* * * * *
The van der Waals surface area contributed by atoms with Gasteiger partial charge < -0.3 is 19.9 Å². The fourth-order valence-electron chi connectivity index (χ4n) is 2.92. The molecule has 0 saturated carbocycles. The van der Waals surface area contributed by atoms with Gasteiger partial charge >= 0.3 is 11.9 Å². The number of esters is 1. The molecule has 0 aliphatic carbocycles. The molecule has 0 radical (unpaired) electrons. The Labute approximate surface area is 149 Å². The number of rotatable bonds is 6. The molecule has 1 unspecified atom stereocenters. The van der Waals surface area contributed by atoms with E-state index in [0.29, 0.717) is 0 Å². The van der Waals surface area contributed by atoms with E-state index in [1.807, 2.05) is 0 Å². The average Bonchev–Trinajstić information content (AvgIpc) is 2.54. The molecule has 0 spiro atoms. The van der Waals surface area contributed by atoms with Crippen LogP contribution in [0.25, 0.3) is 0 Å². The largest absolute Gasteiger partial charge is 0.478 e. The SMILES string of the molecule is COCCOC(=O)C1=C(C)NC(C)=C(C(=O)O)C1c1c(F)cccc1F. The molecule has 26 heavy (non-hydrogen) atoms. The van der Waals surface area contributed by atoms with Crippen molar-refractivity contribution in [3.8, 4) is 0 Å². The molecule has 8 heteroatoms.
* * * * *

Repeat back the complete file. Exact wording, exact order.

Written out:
The van der Waals surface area contributed by atoms with Gasteiger partial charge < -0.3 is 19.9 Å². The fourth-order valence-electron chi connectivity index (χ4n) is 2.92. The molecule has 0 saturated carbocycles. The van der Waals surface area contributed by atoms with Gasteiger partial charge >= 0.3 is 11.9 Å². The number of esters is 1. The molecule has 0 aliphatic carbocycles. The molecule has 0 radical (unpaired) electrons. The Labute approximate surface area is 149 Å². The number of rotatable bonds is 6. The molecule has 1 unspecified atom stereocenters. The van der Waals surface area contributed by atoms with E-state index in [0.29, 0.717) is 0 Å². The van der Waals surface area contributed by atoms with E-state index in [1.807, 2.05) is 0 Å². The average Bonchev–Trinajstić information content (AvgIpc) is 2.54. The molecule has 0 spiro atoms. The van der Waals surface area contributed by atoms with Crippen LogP contribution in [0.25, 0.3) is 0 Å². The largest absolute Gasteiger partial charge is 0.478 e. The SMILES string of the molecule is COCCOC(=O)C1=C(C)NC(C)=C(C(=O)O)C1c1c(F)cccc1F. The molecule has 26 heavy (non-hydrogen) atoms. The van der Waals surface area contributed by atoms with Crippen molar-refractivity contribution in [3.8, 4) is 0 Å². The molecule has 8 heteroatoms.